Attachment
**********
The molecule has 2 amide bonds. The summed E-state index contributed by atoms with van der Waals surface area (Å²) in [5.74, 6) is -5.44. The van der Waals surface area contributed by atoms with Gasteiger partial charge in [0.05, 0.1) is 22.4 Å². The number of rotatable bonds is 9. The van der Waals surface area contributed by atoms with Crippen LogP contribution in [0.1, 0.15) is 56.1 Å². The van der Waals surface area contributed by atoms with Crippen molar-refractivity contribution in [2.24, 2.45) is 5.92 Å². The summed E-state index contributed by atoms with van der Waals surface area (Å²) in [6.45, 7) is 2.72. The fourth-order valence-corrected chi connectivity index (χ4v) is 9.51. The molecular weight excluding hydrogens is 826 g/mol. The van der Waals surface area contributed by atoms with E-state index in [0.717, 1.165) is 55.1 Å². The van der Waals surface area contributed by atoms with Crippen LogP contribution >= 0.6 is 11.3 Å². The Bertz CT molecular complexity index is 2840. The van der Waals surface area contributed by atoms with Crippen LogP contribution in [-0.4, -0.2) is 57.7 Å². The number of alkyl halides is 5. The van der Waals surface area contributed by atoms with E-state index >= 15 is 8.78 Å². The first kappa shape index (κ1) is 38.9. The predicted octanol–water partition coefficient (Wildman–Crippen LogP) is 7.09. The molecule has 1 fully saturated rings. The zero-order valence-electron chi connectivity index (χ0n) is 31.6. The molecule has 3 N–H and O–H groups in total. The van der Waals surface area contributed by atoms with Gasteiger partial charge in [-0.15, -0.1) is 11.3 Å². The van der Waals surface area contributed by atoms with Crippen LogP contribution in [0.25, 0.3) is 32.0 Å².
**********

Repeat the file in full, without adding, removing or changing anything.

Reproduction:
The molecule has 2 amide bonds. The summed E-state index contributed by atoms with van der Waals surface area (Å²) in [5.74, 6) is -5.44. The van der Waals surface area contributed by atoms with Gasteiger partial charge in [0.05, 0.1) is 22.4 Å². The number of rotatable bonds is 9. The van der Waals surface area contributed by atoms with Crippen LogP contribution in [0.1, 0.15) is 56.1 Å². The van der Waals surface area contributed by atoms with Crippen molar-refractivity contribution in [2.24, 2.45) is 5.92 Å². The summed E-state index contributed by atoms with van der Waals surface area (Å²) in [6.45, 7) is 2.72. The fourth-order valence-corrected chi connectivity index (χ4v) is 9.51. The molecular weight excluding hydrogens is 826 g/mol. The van der Waals surface area contributed by atoms with E-state index in [0.717, 1.165) is 55.1 Å². The van der Waals surface area contributed by atoms with Crippen LogP contribution >= 0.6 is 11.3 Å². The Bertz CT molecular complexity index is 2840. The van der Waals surface area contributed by atoms with Crippen LogP contribution in [-0.4, -0.2) is 57.7 Å². The number of alkyl halides is 5. The van der Waals surface area contributed by atoms with E-state index >= 15 is 8.78 Å². The first kappa shape index (κ1) is 38.9. The predicted octanol–water partition coefficient (Wildman–Crippen LogP) is 7.09. The molecule has 1 fully saturated rings. The zero-order valence-electron chi connectivity index (χ0n) is 31.6. The molecule has 3 N–H and O–H groups in total. The van der Waals surface area contributed by atoms with Gasteiger partial charge in [-0.15, -0.1) is 11.3 Å². The van der Waals surface area contributed by atoms with Crippen LogP contribution in [0.25, 0.3) is 32.0 Å².